The LeapIN offices — Jonathan Verhaeghe

Here is a little summary of our discussion :

  • The start-up was founded 3 years ago and is growing rapidly, it counts about 50 employees (!) and is spread over two sites: Tallinn and Tartu (this is where most of the accounting is).
  • Regarding the customer base it is about 1400 but as per today it lies around 1500 (Source: LeapIN) and it is still growing every month. (I also complimented them on their marketing as they are everywhere)
  • Their focus is principally focused on digital businesses and the majority of their customers are single company owners. Their customer base is literally global, they have customers from Brazil, Ukraine, Thailand, Germany,…
  • From their customers’ survey, it seems that their customers are extremely satisfied.
  • The most visible changes we should see as customers in the near future are an improved user interface, an even faster processing of information (improved automation) and there are also plans for integrating an own business-banking system (whether that means to have a face-2-face meeting, this is not known yet).
  • Although there is a high demand for it, there are currently no plans to support companies selling physical products.
  • LeapIN is currently doing well and they have grown quickly, never the less I asked about the unlikely situation where LeapIN would go bankrupt, what happens to my business then? LeapIN is “just” a service provider so there is as such, not much to worry about: The business and the bank account will remain registered on your name, you will simply need to find a new Estonia-based service provider/accountant.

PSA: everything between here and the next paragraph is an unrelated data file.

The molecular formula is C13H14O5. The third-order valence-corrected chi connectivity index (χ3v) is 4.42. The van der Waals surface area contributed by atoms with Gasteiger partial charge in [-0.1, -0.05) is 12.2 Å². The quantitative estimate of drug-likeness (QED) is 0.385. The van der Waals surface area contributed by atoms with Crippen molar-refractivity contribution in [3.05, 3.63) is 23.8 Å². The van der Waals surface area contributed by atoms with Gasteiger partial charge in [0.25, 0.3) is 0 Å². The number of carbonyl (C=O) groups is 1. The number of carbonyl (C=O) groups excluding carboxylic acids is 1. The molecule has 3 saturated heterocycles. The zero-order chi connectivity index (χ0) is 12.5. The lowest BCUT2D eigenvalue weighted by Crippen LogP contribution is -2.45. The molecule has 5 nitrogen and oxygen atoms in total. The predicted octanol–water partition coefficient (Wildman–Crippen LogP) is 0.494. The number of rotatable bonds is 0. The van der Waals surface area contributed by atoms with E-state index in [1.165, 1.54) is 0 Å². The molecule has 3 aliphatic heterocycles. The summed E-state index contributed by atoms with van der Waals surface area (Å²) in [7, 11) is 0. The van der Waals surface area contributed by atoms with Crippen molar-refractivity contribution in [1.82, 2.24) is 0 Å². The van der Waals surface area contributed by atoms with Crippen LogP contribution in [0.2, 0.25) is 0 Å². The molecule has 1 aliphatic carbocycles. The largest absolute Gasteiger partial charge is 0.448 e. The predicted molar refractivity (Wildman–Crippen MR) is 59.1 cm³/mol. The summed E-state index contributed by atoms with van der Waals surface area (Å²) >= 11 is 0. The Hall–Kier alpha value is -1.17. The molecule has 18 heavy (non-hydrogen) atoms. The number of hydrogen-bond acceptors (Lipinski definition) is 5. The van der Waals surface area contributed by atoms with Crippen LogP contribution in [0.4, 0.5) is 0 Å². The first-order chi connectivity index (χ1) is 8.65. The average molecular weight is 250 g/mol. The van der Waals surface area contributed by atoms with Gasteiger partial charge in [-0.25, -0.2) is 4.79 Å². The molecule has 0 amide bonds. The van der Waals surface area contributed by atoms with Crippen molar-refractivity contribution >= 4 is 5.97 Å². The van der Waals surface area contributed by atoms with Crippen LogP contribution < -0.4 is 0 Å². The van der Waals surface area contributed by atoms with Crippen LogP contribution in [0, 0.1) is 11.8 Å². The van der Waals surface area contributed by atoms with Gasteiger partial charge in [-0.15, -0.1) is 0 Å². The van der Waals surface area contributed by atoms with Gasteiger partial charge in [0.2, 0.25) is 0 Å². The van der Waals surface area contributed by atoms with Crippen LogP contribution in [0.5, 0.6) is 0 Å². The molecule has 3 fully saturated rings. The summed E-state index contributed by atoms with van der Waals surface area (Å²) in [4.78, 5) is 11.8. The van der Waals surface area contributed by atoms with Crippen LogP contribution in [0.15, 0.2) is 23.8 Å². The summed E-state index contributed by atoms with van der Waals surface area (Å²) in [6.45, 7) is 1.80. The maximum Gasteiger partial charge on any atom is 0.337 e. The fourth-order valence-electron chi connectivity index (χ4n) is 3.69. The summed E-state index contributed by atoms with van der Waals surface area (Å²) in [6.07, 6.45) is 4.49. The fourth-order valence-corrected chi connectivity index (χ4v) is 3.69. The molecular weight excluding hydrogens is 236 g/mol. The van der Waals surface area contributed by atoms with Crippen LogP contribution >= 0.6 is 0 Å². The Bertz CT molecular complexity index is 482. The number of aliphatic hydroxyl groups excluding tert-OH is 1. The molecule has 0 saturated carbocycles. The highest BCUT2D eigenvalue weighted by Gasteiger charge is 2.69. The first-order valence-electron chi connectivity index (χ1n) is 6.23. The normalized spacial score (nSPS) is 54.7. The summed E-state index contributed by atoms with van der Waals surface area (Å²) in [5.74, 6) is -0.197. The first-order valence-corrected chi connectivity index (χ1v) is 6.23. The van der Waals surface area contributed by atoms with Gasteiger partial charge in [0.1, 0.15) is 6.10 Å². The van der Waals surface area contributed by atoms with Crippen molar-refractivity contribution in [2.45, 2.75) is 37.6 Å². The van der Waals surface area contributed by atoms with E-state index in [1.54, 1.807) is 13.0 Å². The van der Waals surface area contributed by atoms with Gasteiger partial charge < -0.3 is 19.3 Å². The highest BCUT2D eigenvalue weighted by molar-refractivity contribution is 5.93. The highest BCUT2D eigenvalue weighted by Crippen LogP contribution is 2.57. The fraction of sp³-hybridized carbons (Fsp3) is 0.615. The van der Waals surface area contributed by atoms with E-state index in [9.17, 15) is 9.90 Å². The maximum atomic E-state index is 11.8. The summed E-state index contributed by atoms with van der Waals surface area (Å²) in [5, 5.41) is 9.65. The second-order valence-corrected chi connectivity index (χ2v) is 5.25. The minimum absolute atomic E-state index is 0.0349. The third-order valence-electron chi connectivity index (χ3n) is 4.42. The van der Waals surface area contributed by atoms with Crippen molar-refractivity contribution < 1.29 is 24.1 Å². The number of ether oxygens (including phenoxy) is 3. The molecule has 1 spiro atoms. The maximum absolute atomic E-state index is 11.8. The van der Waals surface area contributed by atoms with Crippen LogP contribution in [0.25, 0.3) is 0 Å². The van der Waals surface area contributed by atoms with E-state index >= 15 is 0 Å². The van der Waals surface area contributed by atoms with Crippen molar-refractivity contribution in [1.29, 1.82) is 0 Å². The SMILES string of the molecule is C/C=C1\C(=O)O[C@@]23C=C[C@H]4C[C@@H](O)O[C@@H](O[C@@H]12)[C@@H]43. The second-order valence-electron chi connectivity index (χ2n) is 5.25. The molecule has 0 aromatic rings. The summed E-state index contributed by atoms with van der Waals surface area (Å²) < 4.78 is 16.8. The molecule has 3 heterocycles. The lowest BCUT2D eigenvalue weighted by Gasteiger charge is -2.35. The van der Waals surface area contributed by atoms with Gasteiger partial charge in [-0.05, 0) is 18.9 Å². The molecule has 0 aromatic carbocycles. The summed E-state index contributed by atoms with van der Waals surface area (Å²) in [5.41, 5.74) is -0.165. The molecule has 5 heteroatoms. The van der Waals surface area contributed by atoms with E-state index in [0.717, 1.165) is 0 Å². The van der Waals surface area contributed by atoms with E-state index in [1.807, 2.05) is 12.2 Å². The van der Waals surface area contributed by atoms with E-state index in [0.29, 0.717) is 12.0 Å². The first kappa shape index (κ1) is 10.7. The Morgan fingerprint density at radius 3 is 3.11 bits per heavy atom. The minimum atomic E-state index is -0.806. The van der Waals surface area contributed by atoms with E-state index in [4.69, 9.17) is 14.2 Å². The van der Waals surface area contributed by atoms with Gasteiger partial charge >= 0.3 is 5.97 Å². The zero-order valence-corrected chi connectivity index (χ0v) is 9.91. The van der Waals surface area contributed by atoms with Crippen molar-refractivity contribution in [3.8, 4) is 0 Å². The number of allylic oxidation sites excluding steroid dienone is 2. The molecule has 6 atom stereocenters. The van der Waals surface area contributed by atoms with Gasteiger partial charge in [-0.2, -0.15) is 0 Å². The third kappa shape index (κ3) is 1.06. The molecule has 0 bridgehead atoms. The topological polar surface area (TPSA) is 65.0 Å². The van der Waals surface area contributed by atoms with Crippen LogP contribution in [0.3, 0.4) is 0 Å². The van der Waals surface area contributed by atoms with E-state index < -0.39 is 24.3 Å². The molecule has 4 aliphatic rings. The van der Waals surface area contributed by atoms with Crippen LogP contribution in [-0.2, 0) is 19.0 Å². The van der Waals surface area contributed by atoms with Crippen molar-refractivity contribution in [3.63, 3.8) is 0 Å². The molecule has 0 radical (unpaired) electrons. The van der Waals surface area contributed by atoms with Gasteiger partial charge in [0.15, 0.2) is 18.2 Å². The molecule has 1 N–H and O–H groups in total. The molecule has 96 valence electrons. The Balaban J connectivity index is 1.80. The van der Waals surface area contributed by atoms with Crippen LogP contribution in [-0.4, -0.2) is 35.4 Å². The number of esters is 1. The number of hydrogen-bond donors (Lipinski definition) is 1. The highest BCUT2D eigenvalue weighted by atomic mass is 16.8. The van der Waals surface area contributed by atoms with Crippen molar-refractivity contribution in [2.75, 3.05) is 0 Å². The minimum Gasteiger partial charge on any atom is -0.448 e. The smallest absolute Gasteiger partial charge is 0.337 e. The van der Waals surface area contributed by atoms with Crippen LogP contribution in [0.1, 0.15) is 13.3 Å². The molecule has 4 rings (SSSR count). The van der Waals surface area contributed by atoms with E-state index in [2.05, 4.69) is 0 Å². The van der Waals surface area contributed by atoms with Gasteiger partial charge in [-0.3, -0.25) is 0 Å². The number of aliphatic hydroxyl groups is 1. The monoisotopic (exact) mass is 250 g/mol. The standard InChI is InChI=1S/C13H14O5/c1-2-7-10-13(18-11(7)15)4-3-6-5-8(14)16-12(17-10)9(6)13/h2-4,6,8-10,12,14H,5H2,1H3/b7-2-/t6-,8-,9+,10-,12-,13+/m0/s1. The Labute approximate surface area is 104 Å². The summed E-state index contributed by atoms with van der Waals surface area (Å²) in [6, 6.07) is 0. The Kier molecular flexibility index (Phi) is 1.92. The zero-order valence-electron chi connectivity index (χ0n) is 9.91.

• The average accountancy costs for a starting business in Estonia usually revolve around 50 EUR/month plus 50 EUR for the yearly tax report. I double checked with my friends at Mashmachines and they confirmed this is what they were paying in their “early days”. The LeapIN starter plan is 49 EUR/month and will become 79 EUR/month once you have reached a turnover of 1000 EUR. For the level of service they provide, the time you gain to focus on what you are passionate about and the headaches you avoid, the price is definitely fair. And frankly, if you are like me “value-negative” on administration, a service like LeapIN is absolutely worth it!

My experience so far is very positive: The contact is friendly and professional, there is a lot of available information, the onboarding went smooth and took me 1 week, the interface is user-friendly, I now have a dedicated accountant and I feel absolutely safe.

There are of course other service providers and you could even try to do the accounting yourself and establish an address in Estonia, it is all up to you, but once again LeapIN felt like the right choice for me (simple, transparent, user-friendly).

And here is a little extra for you if you have decided to start your online business in Estonia with LeapIN. They are offering both you and I a discount of 100 EUR by using the code “Joneytalks” when signing up. If you found the post useful, I would be grateful if you use it, it is a win-win after all ;)

I hereby thank LeapIN again for their time!

Bringing it all together

My goal was to share my experience with starting up my online business so far, detail how it worked for me in practice and last but not least show you that it is a reliable programme backed by professional companies.

It took me 2,5 months in total to have everything set up, the process was smooth and hassle-free, my research and trip to Estonia reassured me that my small business was in good hands.

If you intend to start your own online company in a hassle-free way, the e-residency programme may be something for you as well (If you are a digital nomad, it should be a no-brainer, this is the way to go!).

This post does not cover all aspects so for further info you can consult the e-residency pages, the LeapIN blog and FAQ, and Ignacio’s blog (which is a goldmine of information).

If you have started your online business as well or are still hesitating let me know in the comments below I would love to hear from you!